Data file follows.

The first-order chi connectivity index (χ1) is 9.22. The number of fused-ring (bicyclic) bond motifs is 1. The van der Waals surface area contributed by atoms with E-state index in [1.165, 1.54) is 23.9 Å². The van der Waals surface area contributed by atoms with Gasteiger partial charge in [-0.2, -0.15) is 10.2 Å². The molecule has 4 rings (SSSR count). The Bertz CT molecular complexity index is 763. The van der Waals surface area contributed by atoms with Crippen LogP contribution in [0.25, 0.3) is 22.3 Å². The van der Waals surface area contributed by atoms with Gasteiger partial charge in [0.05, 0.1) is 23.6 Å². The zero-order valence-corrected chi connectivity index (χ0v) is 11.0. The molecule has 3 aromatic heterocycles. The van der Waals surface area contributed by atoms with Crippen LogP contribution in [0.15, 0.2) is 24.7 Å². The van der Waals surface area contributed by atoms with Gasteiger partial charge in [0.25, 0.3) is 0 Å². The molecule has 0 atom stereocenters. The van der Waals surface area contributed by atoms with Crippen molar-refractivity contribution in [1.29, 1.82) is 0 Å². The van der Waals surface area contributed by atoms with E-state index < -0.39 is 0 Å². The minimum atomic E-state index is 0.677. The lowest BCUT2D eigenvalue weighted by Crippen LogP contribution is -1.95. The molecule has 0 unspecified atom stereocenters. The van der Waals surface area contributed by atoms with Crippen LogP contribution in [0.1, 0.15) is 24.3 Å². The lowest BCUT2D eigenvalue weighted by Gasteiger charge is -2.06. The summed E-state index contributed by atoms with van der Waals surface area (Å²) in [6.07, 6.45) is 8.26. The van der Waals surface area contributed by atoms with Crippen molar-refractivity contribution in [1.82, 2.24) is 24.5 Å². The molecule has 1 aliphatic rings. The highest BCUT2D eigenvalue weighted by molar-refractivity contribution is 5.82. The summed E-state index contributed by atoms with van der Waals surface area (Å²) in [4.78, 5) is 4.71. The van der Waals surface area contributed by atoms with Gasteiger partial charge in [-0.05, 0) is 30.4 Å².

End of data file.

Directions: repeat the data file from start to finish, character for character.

The first-order chi connectivity index (χ1) is 9.22. The number of fused-ring (bicyclic) bond motifs is 1. The van der Waals surface area contributed by atoms with E-state index in [1.165, 1.54) is 23.9 Å². The van der Waals surface area contributed by atoms with Gasteiger partial charge in [-0.2, -0.15) is 10.2 Å². The molecule has 4 rings (SSSR count). The Bertz CT molecular complexity index is 763. The van der Waals surface area contributed by atoms with Crippen LogP contribution in [0.25, 0.3) is 22.3 Å². The van der Waals surface area contributed by atoms with Gasteiger partial charge in [0.05, 0.1) is 23.6 Å². The zero-order valence-corrected chi connectivity index (χ0v) is 11.0. The molecule has 3 aromatic heterocycles. The van der Waals surface area contributed by atoms with Crippen LogP contribution in [0.15, 0.2) is 24.7 Å². The van der Waals surface area contributed by atoms with Gasteiger partial charge in [0.25, 0.3) is 0 Å². The molecule has 0 atom stereocenters. The van der Waals surface area contributed by atoms with Crippen molar-refractivity contribution in [1.29, 1.82) is 0 Å². The van der Waals surface area contributed by atoms with E-state index < -0.39 is 0 Å². The minimum atomic E-state index is 0.677. The lowest BCUT2D eigenvalue weighted by Crippen LogP contribution is -1.95. The molecule has 0 unspecified atom stereocenters. The van der Waals surface area contributed by atoms with Crippen LogP contribution in [0.1, 0.15) is 24.3 Å². The lowest BCUT2D eigenvalue weighted by Gasteiger charge is -2.06. The summed E-state index contributed by atoms with van der Waals surface area (Å²) in [6.07, 6.45) is 8.26. The van der Waals surface area contributed by atoms with Crippen molar-refractivity contribution in [1.82, 2.24) is 24.5 Å². The molecule has 1 aliphatic rings. The highest BCUT2D eigenvalue weighted by molar-refractivity contribution is 5.82. The summed E-state index contributed by atoms with van der Waals surface area (Å²) in [4.78, 5) is 4.71. The van der Waals surface area contributed by atoms with Gasteiger partial charge in [-0.05, 0) is 30.4 Å².